Avoid getting into this cycle by periodically observing your EMIs as a percentage(%) of total expenses. In my view, EMIs should never cross 10% of your monthly expenses.

So now we know the reasons for not being able to save money, let us dig into how we can save more money. If you see it from one perspective, learning to avoid spending, as mentioned above, can be reasoned as the way to save more money.

If you follow the above process, naturally, you will save more. However, I want to add a few more things that you can do to save money. To get the best out of it, performing these steps sequentially and simultaneously will allow an individual to build wealth effectively and impactful.

FIRST

The first thing you can do to save more money is pay off high-interest debts. High-interest debts generally include credit card debts, Personal loan debts, and Payday loans. Credit card charges are usually between 36%-42% annually for loans. Similarly, personal loans’ interest rate ranges between 12%-24% annually, depending on the loan issuer. Payday loans are costly loans. The interest rate is 0.5% to 1% per day. These loans are short-term loans for people who do not have money to sustain themselves until the next paycheck.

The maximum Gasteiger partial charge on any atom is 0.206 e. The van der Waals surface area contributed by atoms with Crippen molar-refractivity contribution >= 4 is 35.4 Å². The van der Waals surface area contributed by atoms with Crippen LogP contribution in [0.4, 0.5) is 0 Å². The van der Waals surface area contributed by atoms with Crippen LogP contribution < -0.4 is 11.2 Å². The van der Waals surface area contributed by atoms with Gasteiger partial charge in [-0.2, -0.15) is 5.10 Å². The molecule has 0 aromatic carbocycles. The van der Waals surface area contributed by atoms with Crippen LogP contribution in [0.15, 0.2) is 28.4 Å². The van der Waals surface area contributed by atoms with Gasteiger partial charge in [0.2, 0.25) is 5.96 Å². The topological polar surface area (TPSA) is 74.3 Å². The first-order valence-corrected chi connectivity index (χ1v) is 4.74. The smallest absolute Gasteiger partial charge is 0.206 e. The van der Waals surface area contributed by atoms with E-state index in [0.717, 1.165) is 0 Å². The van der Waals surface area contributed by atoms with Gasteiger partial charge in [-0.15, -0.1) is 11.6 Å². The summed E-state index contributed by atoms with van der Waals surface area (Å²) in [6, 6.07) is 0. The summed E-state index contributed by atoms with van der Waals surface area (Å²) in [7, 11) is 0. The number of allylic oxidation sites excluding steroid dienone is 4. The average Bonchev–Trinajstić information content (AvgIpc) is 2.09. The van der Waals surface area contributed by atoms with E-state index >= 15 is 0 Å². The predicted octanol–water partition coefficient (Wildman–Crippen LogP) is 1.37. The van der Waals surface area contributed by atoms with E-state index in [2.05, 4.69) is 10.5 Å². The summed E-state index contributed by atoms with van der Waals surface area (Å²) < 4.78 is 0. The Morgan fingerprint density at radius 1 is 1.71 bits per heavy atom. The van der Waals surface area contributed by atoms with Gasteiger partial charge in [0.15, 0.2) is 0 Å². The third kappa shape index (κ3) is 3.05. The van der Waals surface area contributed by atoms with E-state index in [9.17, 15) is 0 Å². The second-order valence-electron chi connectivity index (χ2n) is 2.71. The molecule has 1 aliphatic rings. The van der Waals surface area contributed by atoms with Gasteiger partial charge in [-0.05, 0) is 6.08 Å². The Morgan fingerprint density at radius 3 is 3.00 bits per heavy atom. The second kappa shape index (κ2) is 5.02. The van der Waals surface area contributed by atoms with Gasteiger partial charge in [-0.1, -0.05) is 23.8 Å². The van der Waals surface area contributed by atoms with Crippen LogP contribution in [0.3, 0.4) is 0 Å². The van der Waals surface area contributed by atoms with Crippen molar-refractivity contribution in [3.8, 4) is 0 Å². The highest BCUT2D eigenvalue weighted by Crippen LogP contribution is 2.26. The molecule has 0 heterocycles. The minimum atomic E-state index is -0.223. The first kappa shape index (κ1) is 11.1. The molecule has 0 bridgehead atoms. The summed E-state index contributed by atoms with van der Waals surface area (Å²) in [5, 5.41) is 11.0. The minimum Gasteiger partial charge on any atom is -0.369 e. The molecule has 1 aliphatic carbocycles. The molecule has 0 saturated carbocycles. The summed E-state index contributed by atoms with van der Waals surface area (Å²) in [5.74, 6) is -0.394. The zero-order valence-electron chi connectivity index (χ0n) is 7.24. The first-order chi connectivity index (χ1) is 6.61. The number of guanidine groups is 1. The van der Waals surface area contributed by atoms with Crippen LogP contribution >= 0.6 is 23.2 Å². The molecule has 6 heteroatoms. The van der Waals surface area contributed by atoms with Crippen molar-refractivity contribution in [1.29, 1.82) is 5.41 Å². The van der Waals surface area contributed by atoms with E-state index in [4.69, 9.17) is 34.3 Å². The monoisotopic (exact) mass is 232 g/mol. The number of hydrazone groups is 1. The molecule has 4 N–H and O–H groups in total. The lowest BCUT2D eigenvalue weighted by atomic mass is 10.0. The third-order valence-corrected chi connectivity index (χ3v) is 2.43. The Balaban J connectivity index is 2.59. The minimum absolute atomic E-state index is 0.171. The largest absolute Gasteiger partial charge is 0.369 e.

However, if your salary gets delayed, you will pay very high interest for the money you borrowed. Paying off these loans will enable you to save more money in principal and interest.

SECOND